WIS Presents: The Boston Years V

After a somewhat disastrous first semester at Emerson, I came back from Christmas break with a clearer mind and a better idea of what I needed to do to avoid repeating the same mistakes. I reconnected with the new friends I’d made near the end of the first semester and started hanging out with them more, realizing I had a hell of a lot more in common with them than I did with my roommate, who I pretty much avoided and ignored from there on in. I may have been a bit let down that I didn’t connect with them on a musical and intellectual level like I had with the Vanishing Misfits gang, but really — who was I fooling, anyway? Try as I might to hide it, I was a blue-collar dweeb that had no further plans to attempt nonconformist hipness. Better to be myself than try to fit in, yeah? [To date, I am still in contact with two of those friends from then, and the only two from my college years that I still speak with. As for everyone else I’d meet those five years I was there…? For a college that focuses on mass media, I’ve somehow found it ironically impossible to locate any of them on today’s social media.]

I was still broke most of the time and could barely pay our phone bill whenever I wanted to talk with my long-distance girlfriend, yet somehow I did manage to find the pocket change to buy the occasional cassette at Tower Records up the street (or used at Nuggets in Kenmore!) as well as stock up on blanks to record tunes off the radio. I may have still been in a bit of a grumpy mood, but things were looking up. During this second semester I’d finally get my radio show: the 12AM to 3AM shift on WECB AM, and who the hell knew if anyone actually listened, but it was experience!

Peter Murphy, Deep, released 1 January 1990. Murphy’s third album dusts off a lot of the post-punk of his first album and the darkness of his second, leaving an extremely bright sheen. But it was also his breakthrough, with single “Cut You Up” hitting all the major radio stations and even getting airplay on daytime MTV. In my opinion it’s his most commercial, but also his most cohesive record, and it’s a joyful listen.

Inspiral Carpets, Cool As **** EP, released 1 January 1990. Another Mancunian band shuffles out of the club scene and onto American alternative radio, this one leaning heavily on a sixties garage band vibe complete with Farfisa organ. Not as sleek and groovy as The Charlatans UK, but just as danceable and fun.

The Telescopes, To Kill a Slow Girl Walking EP, released 1 January 1990. This British band took the burgeoning noise-rock sound that was gaining a following in the UK and went in all sorts of weird places with it, becoming one of the most loved yet least heard bands of the decade. Each release went in unexpected directions, so one never knew if they’d have a blissed-out groovy dance song, a J&MC-like wall of feedback or some spaced out jam.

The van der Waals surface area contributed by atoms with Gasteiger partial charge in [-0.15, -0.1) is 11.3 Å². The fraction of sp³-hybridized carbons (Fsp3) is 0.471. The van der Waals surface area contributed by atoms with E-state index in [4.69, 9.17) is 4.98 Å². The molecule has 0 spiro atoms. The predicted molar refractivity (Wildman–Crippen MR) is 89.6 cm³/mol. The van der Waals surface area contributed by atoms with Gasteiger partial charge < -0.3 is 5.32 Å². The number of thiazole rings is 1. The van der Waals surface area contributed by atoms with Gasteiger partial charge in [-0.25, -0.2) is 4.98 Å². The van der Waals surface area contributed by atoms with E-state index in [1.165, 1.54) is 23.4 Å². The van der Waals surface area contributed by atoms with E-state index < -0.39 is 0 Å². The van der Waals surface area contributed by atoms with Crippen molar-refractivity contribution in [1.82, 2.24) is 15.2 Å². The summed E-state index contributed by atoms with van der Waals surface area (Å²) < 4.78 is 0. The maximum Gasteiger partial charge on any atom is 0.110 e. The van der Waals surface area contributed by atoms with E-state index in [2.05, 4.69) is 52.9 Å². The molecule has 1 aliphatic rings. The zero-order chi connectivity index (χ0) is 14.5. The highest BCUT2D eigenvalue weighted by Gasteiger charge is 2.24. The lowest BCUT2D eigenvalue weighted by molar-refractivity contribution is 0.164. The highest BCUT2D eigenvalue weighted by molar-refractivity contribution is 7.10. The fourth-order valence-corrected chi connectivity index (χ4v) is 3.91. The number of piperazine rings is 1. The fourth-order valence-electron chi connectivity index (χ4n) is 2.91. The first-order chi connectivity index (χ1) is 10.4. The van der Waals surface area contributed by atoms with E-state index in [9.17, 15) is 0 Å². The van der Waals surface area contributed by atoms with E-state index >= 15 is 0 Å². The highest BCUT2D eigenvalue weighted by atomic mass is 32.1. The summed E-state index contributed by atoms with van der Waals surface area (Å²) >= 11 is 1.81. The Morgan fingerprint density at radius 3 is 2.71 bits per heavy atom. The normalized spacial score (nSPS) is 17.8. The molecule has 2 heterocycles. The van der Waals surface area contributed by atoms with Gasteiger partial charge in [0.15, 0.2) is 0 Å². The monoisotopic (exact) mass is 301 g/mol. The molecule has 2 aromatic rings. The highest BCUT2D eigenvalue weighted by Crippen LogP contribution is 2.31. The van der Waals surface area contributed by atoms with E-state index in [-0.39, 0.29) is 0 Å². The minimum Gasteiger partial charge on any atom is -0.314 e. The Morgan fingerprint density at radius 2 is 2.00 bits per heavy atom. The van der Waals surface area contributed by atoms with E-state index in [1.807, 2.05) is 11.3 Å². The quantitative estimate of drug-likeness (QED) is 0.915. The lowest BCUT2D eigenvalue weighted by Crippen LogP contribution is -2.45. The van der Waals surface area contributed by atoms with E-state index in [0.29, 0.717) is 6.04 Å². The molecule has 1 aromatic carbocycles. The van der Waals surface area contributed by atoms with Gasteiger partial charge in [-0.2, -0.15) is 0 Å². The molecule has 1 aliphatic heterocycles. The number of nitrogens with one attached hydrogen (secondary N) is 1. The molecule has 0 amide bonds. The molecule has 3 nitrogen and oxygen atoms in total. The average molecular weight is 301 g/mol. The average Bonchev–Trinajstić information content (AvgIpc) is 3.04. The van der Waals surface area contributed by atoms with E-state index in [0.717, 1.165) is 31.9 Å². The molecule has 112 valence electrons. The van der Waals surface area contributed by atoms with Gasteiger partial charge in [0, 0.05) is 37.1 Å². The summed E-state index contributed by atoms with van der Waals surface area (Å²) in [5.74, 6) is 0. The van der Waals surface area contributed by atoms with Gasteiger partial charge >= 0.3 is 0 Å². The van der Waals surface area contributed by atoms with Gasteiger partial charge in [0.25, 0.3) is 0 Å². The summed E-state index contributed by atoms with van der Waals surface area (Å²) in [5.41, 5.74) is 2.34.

John Wesley Harding, Here Comes the Groom, released 5 January 1990. Wesley Stace, under his JWH stage name, burst onto the scene in late 1989 with a few singles and an EP (which featured a quirky acoustic rendition of Madonna’s “Like a Prayer”, which got some airplay). His early songwriting was smart, funny, and intelligent and damn catchy, gaining a considerable fanbase in Boston. I’d see him play live twice, both times for free, while I lived in the city. He still records now and again, and is currently an author of four books. His 2014 novel Wonderkid was an inspiration for my own novel Meet the Lidwells.

Big Audio Dynamite, “Free” single, 5 January 1990. As the original BAD lineup began to splinter, Mick Jones recorded and released a final single for the soundtrack of the Keifer Sutherland/Dennis Hopper film Flashback. The movie itself got mixed reviews, but the song did get airplay on WFNX at the time.

They Might Be Giants, Flood, released 5 January 1990. TMBG’s third album literally bursts onto the scene with a bright and sunshiney opening theme (“Theme from Flood”, natch) before haphazardly switching to yet another fantastic earworm they’re known for, “Birdhouse in Your Soul”. Like 1988’s Lincoln, this album does feel a bit overlong and straining in places, but it also contains some of their absolute classics, including the ridiculous “Istanbul (Not Constantinople)”, the goofy “Particle Man” and more.

Various Artists, Super Hits of the 70’s: Have a Nice Day, Volumes 1 – 5, released 5 January 1990. And just like that, listening to cheesy AM classic radio is hip again. This series, which would stretch to a staggering twenty-five volumes, made it hip to hear those same songs you thought were corny and cringey just a few years previous. A few years later, Quentin Tarantino would take a page from this and insert 70s hits into his breakthrough movie Reservoir Dogs.

The The, “Jealous of Youth” single, released 19 January 1990. Before it showed up on the Solitude mini-LP in 1994, this outtake from the Mind Bomb album sessions had a standalone single release that couldn’t have come at a better time. Matt Johnson’s desperation to recapture a youth that’s not so much out of his grasp but perhaps already tainted by the pain of adulthood is stark, painful, and an absolute stunner. A perfect song for a Gen-Xer entering the last decade of the century.

The Black Crowes, Shake Your Money Maker, released 24 January 1990. The Crowes were always bluesy and gospely and they wore their influences for everyone to see. They did sound a bit 80s in their production but that didn’t stop them from becoming wildly popular for nearly the entire decade, always churning out great songs.

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Next up: The year moves on, Britpop starts encroaching on US alternative radio, and something about the coolness of a certain deity.

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